Wednesday, April 2, 2014

All Too Soon

Time, it flows in strange ways. Sometimes years pass at the blink of an eyelid and at other times, even a week lingers for months. The amazing part is that for the years that pass by too soon, we wish they hadn't and for those that don't we hope they do.

That sunny June morning of Bangalore is etched clearly in my mind. Not because it was a sunny morning -- Bangalore after all, is known for anything but a sunny morning -- but because it was the day the devil was to be tamed. My husband and I had been up early -- a habit that I am glad that we share -- but unlike other days when we enjoyed the peace and quiet of the morning with our respective cups of tea and coffee, we were a little worried. Mishti after all, had to go to school. And knowing the monster of a child that she was -- and still is -- it was only natural for us to be a little nervous.

The good thing of having a disciplined man for a husband is that you can leave all the dirty work on him, in any case Mishti and I never saw eye to eye, and all crucial conversations with her were made by her father, he had taken the crucial task of getting her up and ready upon himself too (Thank God for Bengali men!), something he continues till date. Since she was being handled by her father, she was quite in control and only when we had reached the school and he had left did her discomfort appear.

What followed was a session of bawling and screaming, so hard that the poor children and teachers of the school were left scandalised. Not only that, the anti social girl of mine, had refused to talk to, or sit with the other children. In the end, I was asked by the principal to shift her to the afternoon slot. "There are fewer children at that time, and we will be able to pay more attention to Lavanya" she had said. I got the point.

The next few weeks were perhaps the toughest. I had quit work only a few weeks before and was expecting to live a leisurely life of a housewife; what I had forgotten was that the leisure entailed living with a monster of a child. She would howl and shout until she turned red and her throat parched; the soft spoken, shy and reticent women of Bangalore were not able to handle her tantrums and would almost be in tears by the time I went back to pick her; I could only empathise and apologise. But their submissiveness and patience paid rich dividends -- Mishti eventually fell in line. And today, she went to class two. The reason why I am reminded of that day however, is not because she has grown up -- I am glad that she has, it has made her a little civilised -- but because today Pakhi went to school for the first time.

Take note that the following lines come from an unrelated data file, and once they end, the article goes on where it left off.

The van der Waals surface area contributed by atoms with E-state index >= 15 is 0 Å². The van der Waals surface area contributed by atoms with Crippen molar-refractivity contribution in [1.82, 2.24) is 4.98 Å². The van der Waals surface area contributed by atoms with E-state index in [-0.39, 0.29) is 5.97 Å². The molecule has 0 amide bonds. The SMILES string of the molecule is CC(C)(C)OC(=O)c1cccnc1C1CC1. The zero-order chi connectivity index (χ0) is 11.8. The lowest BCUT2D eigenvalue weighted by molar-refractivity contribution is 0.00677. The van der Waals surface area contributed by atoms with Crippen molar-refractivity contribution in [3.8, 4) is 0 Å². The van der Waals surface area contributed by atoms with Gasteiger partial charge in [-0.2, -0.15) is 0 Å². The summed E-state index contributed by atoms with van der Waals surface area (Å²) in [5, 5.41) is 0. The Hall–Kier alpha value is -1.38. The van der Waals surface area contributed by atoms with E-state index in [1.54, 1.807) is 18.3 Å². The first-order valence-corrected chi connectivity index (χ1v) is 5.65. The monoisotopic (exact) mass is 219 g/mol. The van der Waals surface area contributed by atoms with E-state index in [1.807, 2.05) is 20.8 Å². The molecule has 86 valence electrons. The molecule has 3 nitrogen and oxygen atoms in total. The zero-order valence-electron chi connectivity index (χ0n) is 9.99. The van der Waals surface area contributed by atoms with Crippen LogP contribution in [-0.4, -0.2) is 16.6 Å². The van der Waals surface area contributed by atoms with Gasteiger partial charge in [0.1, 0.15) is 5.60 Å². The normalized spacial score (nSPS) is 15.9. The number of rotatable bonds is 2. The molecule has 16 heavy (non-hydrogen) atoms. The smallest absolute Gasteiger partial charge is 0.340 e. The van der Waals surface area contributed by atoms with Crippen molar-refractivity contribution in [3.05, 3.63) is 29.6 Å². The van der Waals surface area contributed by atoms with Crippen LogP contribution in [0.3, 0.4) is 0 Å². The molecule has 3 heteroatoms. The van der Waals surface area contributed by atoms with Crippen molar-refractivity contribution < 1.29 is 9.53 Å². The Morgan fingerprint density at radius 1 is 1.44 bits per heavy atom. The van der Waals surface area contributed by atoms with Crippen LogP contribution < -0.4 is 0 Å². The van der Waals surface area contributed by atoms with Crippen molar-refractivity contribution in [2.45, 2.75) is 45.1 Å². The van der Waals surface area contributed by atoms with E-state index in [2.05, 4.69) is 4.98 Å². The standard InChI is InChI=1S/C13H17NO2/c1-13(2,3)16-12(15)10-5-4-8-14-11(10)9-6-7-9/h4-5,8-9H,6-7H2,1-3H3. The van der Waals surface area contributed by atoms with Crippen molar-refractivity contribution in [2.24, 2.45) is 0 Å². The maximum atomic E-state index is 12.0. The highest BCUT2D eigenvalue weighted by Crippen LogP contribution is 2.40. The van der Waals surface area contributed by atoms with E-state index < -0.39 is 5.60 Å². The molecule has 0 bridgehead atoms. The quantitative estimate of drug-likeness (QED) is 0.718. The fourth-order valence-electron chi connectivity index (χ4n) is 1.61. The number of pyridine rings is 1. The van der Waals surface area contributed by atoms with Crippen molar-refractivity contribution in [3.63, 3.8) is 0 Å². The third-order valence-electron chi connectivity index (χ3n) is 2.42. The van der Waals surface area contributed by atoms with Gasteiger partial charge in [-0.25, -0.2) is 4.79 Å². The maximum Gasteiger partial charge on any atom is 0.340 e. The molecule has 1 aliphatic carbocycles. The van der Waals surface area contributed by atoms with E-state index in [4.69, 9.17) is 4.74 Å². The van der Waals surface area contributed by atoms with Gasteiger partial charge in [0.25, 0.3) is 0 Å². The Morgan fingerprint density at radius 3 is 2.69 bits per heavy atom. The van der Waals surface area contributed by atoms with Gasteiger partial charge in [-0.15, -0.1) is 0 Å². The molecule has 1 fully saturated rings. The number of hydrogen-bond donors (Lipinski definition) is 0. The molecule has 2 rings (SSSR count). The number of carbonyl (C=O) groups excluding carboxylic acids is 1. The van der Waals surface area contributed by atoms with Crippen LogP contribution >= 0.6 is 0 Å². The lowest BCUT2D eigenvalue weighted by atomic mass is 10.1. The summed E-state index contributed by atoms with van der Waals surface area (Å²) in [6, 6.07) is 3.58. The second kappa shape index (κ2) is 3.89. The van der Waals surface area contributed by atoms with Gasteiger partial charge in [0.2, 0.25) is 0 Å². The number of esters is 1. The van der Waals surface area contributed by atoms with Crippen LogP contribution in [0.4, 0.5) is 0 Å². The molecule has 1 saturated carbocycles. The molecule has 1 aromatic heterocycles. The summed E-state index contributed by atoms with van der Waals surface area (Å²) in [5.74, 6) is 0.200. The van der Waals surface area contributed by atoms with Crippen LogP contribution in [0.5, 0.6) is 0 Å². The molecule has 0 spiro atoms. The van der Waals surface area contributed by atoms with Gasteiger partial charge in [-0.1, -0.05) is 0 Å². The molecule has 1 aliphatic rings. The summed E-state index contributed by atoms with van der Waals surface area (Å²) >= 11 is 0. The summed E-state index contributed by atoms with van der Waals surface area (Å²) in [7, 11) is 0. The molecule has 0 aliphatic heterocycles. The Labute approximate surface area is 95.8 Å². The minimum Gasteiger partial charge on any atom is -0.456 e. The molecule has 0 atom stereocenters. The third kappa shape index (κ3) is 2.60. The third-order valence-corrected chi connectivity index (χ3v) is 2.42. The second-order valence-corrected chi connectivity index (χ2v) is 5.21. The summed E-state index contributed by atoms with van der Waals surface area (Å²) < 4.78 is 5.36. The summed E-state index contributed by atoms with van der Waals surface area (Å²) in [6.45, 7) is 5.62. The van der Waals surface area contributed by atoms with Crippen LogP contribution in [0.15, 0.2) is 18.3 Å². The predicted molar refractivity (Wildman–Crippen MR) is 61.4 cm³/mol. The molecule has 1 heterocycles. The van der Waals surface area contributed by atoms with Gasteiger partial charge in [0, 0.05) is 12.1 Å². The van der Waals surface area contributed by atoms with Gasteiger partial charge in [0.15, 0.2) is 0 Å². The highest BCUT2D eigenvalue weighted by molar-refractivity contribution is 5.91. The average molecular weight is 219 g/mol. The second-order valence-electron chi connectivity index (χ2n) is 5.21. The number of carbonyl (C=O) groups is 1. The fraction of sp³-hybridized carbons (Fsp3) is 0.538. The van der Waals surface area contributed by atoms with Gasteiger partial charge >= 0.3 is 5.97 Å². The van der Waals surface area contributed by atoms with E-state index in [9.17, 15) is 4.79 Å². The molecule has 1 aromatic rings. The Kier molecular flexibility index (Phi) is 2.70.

"Do you expect her to be as difficult as her sister?", their father had asked me as we got into the car this morning. "Not half as much!" I had replied. The two sisters are poles apart, and today I was confident that things will be smoother -- and they were. As soon as we reached the school, the girl happily went in with the teacher, not even bothering to look back and I was told to come back in an hour, but I decided to stay -- just in case. I had company -- another lady from my apartment block was there with her daughter.

There were more parents waiting: some eager to see their children on the screen, urging the staff every now and then to get the CCTV turned on, the others discussing weather their child ate 'onion' or not, or if he 'vomited' while crying. Then there were those who would, at every given opportunity check on the welfare of their child, "Is my child all right?", as if the child was not in a classroom but in a hospital ward. Yet others seemed more worried about the bag and water bottle than their child, they reminded the attendant to take care of the 'belongings', every two mins. Thankfully, the lady with me was as amused at the entire thing as I was. Perhaps because ours were the only children who seemed to be enjoying themselves. The kids soon started to come out: some crying, some howling and some too dazed to react. In time, our girls came out too -- the last ones to do so -- smiling, not only that, they did not want to leave school at all. It took us all our might to pull them out of the gate.

As I walked back, I was reminded of the afternoon four years ago, when I had walked back with Mishti, after her first day at school. I suddenly felt old. Four years had passed too soon.

 Meanwhile, as I fuss over the four years passing by too quickly, my parents are presently in Amritsar -- the city where they began their journey from -- and I am sure they are also thinking the same: these forty years have passed all too soon.